Open-source contributions. It is good enough.

Ever since I finished my Outreachy Internship, I have been contributing to several open-source projects here and there.  Even so, whenever I was asked on if I am currently contributing to any open-source project I often said no. I said no not because I wanted to be dishonest, but because at that specific point I felt what I contributed was insignificant. Can you imagine?

open-source code on laptop screen

I decided to reflect my contributions in a reverse motion and think of how far I have come in this past year.

An open-source  journey


Add Authentication (user accounts) with Devise

As I was doing the rail girls training in the first Rail Girls Athens workshop I noticed a link on the manual is not working. My initial gut action was, report the bug! Then I thought… “Wait, I know how to contribute to open source and I know how to fix it. How about I try to do so.”
This is an interesting way to contribute, finding something buggy while you are using something and realizing it might be something you can fix, then going ahead to fix it and see how it goes.

–  Added List Delete Example

I applied to attend the first local Django girl workshop in Athens. I did not get selected however I did not let that stop me from doing the tutorial, I did it myself then found a piece in the tutorial that I thought would be better explained with some examples. So I decided to contribute to it.
Improving already existing projects is cool too.

Swag I got from participating in hacktoberfest 2015 an open-source initiation.
Swag I got from participating in hacktoberfest 2015.

– Learn X in Y minutes : Fixing some typos sample contribution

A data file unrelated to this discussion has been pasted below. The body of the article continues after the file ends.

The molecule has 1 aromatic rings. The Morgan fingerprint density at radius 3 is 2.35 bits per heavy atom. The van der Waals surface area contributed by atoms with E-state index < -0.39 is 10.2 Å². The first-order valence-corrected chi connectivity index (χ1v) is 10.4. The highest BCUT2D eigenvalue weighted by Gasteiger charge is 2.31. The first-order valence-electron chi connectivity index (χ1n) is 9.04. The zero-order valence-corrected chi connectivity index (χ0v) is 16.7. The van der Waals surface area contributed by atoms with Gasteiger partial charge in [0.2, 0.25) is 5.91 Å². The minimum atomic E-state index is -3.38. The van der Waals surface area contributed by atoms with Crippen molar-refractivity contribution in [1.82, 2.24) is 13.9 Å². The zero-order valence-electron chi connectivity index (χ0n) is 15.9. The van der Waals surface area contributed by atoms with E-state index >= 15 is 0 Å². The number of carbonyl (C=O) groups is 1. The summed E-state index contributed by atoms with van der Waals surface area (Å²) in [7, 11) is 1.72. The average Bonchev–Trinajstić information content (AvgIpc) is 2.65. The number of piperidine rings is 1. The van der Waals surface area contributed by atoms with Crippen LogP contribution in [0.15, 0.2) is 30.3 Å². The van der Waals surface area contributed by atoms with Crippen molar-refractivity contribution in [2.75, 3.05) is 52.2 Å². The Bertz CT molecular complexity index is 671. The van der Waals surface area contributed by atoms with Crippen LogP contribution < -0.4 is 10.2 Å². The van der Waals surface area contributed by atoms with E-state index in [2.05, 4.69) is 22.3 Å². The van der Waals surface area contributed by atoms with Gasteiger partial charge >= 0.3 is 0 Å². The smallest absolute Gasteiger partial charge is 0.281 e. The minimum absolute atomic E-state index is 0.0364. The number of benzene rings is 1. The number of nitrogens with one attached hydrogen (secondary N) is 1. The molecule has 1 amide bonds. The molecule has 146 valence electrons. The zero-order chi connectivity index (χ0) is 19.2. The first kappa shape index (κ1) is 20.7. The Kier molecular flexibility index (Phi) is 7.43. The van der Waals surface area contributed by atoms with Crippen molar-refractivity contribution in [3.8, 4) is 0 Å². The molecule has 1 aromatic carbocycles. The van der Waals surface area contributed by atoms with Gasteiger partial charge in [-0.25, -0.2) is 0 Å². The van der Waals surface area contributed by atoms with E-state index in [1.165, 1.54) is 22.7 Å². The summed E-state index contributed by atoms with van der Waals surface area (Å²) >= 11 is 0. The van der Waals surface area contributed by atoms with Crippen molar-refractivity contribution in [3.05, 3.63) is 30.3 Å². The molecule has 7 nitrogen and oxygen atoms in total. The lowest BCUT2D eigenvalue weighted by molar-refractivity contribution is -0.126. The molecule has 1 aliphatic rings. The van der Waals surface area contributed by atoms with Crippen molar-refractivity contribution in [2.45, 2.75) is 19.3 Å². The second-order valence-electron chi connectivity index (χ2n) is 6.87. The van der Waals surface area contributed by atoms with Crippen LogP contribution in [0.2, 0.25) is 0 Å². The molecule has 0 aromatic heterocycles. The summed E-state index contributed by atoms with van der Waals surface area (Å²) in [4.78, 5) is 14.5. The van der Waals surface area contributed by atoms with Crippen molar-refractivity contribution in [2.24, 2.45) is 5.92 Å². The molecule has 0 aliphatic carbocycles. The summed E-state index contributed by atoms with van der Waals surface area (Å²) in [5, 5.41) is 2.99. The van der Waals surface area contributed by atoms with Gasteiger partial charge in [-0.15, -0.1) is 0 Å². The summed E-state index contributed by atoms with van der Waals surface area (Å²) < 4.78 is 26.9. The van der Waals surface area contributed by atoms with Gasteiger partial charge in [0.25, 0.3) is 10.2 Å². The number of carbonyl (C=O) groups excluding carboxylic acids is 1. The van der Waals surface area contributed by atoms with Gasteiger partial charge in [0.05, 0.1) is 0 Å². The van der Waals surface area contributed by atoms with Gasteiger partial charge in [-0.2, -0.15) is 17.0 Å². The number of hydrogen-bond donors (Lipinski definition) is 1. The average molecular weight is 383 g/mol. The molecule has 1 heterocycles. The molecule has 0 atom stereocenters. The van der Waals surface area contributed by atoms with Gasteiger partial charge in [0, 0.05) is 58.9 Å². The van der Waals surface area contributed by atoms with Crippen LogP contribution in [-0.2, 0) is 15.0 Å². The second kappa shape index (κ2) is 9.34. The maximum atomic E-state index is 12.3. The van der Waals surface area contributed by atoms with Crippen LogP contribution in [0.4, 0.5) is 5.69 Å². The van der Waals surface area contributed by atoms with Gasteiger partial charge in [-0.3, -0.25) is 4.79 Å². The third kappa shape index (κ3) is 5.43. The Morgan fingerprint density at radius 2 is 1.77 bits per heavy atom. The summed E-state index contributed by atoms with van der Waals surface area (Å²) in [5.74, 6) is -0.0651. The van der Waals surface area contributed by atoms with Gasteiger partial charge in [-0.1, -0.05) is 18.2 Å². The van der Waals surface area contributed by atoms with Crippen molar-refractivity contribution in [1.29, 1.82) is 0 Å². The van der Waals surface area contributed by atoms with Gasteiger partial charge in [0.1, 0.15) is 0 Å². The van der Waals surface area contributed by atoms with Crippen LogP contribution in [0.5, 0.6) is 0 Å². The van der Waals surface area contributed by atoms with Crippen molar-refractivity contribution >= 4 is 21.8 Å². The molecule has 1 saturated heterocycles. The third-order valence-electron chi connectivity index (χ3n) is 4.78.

Last year I wanted to take part in Hacktoberfest, I was trying to find ways to get started. I notice the Learn X in Y minutes had some documentation in Greek language however, there were a few typos. I decided to fix several of them. Do you know a unique language? Maybe you can help an open-source project in close captioning, documentation, or translation.

– Adding Consistency: Hugo

Sometimes contributing is not overly complicated, things such as adding consistency to a documentation can be very beneficial as it makes it easier to read.

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Talk Coaching: Few Lessons to Keep in Mind

Black Microphone Before a Talk

Few weeks ago I was provided with the opportunity to do a 1-1 professional talk coaching session, as part of Mozilla Tech Speakers training. Since such opportunities do not come as often, I decided to share the experience with you all, so that you can get the chance to gain some valuable knowledge like I did. This way, we all get an equal opportunity to learn, and improve. Now let us go right to the gist, below I will post my takeaways in a random order.